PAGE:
Clotel, by Williams Wells Brown, offers one of the first pieces of literature written by an African American novelist. Because of its time of publication, the work shows a lens that had never been seen in American literature. Wells tells a story of the society where black people have to navigate colorism and racism while being subjected to the hardships of slavery. There are several moments where the main characters express their optimism toward living a life where their color is no longer a defining factor in the way they are treated. Many of them believe that their life is this way because they live in the American South. Their expectation of fleeing and discovering a place where they are treated equally despite their color can be tied to the concept of American Exceptionalism. An example of this can be seen on page 93 of the book, where Clotel is urging Horatio to flee to France or England, “where colour is not a crime.”(93) Despite never being able to flee, it is safe to say that she spends the remainder of her life wishing she could have. Many enslaved people spend their life imagining their life in anywhere but America, yet the harsh reality is that even if they were free, they would not be equal.
In the National Anti-Slavery Standard, Brown is praised for being an educated black man and the writers state their belief that if there were more black men like him, slavery in America would be abolished. The article poses the argument that enslaved people in America must be as educated and live up to Brown’s standard in order to receive any sort of praise or respect.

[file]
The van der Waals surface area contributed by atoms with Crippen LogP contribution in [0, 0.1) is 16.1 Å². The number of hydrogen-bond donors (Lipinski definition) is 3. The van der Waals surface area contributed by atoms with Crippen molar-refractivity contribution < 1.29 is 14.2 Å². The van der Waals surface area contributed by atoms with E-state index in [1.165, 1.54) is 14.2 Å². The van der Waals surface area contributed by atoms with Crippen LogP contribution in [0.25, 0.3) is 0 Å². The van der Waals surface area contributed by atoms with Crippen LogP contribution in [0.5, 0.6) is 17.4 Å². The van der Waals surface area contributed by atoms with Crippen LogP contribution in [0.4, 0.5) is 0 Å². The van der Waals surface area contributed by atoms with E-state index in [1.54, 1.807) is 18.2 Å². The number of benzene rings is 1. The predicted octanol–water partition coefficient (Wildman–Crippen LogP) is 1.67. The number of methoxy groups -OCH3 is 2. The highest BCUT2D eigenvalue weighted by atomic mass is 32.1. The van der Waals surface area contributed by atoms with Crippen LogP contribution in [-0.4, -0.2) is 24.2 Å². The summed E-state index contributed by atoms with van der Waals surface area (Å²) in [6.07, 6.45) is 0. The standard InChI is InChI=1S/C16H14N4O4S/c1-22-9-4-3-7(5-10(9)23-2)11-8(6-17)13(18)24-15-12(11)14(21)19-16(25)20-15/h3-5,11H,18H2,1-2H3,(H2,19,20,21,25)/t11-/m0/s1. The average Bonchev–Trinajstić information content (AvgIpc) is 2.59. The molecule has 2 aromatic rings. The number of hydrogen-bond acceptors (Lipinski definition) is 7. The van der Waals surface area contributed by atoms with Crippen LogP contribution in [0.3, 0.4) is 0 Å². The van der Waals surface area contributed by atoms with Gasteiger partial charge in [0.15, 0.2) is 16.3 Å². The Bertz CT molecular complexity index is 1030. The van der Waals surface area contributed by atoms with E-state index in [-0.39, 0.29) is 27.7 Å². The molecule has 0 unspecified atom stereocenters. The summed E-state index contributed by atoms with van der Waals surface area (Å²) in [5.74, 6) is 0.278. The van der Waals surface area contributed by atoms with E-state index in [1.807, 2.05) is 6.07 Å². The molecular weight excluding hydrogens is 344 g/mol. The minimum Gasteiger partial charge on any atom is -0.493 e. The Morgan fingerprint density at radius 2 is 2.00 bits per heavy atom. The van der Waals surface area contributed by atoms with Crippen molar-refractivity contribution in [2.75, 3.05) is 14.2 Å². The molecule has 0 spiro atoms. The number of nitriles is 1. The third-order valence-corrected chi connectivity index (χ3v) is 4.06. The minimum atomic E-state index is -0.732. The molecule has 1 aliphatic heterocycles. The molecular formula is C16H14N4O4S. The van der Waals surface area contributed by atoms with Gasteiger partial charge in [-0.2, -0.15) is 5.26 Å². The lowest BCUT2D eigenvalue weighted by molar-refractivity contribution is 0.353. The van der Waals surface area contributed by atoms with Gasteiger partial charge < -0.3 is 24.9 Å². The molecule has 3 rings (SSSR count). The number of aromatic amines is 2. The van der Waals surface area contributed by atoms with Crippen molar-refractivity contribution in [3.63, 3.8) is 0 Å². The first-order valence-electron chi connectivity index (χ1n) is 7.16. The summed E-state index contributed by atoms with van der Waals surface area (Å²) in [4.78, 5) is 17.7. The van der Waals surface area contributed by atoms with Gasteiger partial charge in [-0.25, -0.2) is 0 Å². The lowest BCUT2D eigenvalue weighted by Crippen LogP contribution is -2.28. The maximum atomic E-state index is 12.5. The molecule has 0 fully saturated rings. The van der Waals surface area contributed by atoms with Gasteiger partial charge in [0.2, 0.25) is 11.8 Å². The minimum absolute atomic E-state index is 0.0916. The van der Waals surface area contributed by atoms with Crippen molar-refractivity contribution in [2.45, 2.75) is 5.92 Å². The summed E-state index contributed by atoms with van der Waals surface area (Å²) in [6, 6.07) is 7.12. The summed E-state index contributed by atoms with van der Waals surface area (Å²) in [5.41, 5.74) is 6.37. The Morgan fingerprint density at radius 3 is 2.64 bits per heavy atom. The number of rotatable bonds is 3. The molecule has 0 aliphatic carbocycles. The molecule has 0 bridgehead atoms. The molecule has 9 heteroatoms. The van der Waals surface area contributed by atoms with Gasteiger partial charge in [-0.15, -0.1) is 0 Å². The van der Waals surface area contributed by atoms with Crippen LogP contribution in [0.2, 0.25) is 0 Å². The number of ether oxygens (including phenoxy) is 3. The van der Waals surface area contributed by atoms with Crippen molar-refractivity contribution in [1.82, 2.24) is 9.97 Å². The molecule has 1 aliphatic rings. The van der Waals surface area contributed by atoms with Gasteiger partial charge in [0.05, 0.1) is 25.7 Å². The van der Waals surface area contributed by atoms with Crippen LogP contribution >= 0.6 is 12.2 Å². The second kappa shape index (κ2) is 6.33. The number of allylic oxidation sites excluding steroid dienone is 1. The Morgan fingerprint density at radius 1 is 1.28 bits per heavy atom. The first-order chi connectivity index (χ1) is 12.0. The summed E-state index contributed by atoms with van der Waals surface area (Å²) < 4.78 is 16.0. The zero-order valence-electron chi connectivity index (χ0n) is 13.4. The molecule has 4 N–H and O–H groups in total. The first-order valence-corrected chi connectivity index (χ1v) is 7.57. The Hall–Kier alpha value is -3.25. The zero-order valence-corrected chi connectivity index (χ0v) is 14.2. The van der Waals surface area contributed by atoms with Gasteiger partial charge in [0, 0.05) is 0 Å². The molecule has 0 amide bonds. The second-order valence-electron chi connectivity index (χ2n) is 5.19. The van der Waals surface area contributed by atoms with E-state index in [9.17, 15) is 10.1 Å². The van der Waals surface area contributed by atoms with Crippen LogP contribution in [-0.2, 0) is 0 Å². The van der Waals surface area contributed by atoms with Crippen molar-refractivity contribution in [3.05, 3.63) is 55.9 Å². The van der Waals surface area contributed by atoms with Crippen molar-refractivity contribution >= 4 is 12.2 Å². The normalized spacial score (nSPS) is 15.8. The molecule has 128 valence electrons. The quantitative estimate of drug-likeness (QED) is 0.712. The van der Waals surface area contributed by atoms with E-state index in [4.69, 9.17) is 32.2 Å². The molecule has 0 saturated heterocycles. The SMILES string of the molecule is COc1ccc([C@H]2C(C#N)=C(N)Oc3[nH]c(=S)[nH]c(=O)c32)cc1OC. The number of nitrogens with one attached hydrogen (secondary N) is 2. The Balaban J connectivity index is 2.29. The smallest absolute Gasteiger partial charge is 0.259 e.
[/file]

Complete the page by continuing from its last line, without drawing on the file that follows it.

This argument is racist, but to many people around this time, they believed racism was defined by their proximity to slavery. Based on this review, English audiences read Clotel and were moved by the emotions and situations regarding slavery in America while being complicit in their own country’s oppression of black people. The readers and critics who praised Brown’s work for exposing the cruelties of slavery are the same people who received the benefits of British colonization and forced black labor in countries all over Africa, the same way American white people benefitted from slavery. The only difference between the two is how close the people were to the labor. Whether it’s in the backyard or overseas, white people all over the world benefited from slavery, making positive reviews of Clotel hypocritical.
Clotel wanted to flee to England or France for a better life, not understanding that racism, especially during that time, is embedded in every aspect of society regardless of the presence of slavery. Today, this still holds true where forced labor by incarcerated men, mostly black men, benefit white people today. Yet most white people would not admit that there is modern-day slavery, let alone admit their role in keeping these racists systems alive, not just in America, but all over the world.
Brown, William Wells. Clotel, edited by Geoffery Sanborn, Broadview, 2016.
“W.W. Brown’s New Work .” National Anti-Slavery Standard , 31 Dec. 1853, p. 128.